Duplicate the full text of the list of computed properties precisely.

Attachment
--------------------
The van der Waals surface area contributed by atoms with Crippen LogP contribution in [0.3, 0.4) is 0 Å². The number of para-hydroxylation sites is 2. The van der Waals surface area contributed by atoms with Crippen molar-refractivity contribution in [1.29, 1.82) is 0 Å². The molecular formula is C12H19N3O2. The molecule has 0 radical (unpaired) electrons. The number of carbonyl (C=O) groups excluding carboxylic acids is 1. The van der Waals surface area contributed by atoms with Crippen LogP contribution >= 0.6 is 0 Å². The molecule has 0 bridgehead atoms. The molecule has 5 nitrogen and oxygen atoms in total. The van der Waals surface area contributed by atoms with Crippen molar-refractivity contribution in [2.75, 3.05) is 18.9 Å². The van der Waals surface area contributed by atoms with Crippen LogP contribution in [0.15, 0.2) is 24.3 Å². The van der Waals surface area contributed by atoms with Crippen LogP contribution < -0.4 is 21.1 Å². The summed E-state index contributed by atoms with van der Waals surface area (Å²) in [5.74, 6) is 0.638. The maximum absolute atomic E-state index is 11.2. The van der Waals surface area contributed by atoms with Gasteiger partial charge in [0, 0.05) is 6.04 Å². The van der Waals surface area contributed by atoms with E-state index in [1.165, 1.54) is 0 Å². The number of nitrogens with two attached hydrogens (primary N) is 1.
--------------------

The van der Waals surface area contributed by atoms with Crippen LogP contribution in [0.3, 0.4) is 0 Å². The number of para-hydroxylation sites is 2. The van der Waals surface area contributed by atoms with Crippen molar-refractivity contribution in [1.29, 1.82) is 0 Å². The molecular formula is C12H19N3O2. The molecule has 0 radical (unpaired) electrons. The number of carbonyl (C=O) groups excluding carboxylic acids is 1. The van der Waals surface area contributed by atoms with Crippen LogP contribution >= 0.6 is 0 Å². The molecule has 0 bridgehead atoms. The molecule has 5 nitrogen and oxygen atoms in total. The van der Waals surface area contributed by atoms with Crippen molar-refractivity contribution in [2.75, 3.05) is 18.9 Å². The van der Waals surface area contributed by atoms with Crippen LogP contribution in [0.15, 0.2) is 24.3 Å². The van der Waals surface area contributed by atoms with Crippen LogP contribution < -0.4 is 21.1 Å². The summed E-state index contributed by atoms with van der Waals surface area (Å²) in [5.74, 6) is 0.638. The maximum absolute atomic E-state index is 11.2. The van der Waals surface area contributed by atoms with Gasteiger partial charge in [0, 0.05) is 6.04 Å². The van der Waals surface area contributed by atoms with E-state index in [1.165, 1.54) is 0 Å². The number of nitrogens with two attached hydrogens (primary N) is 1.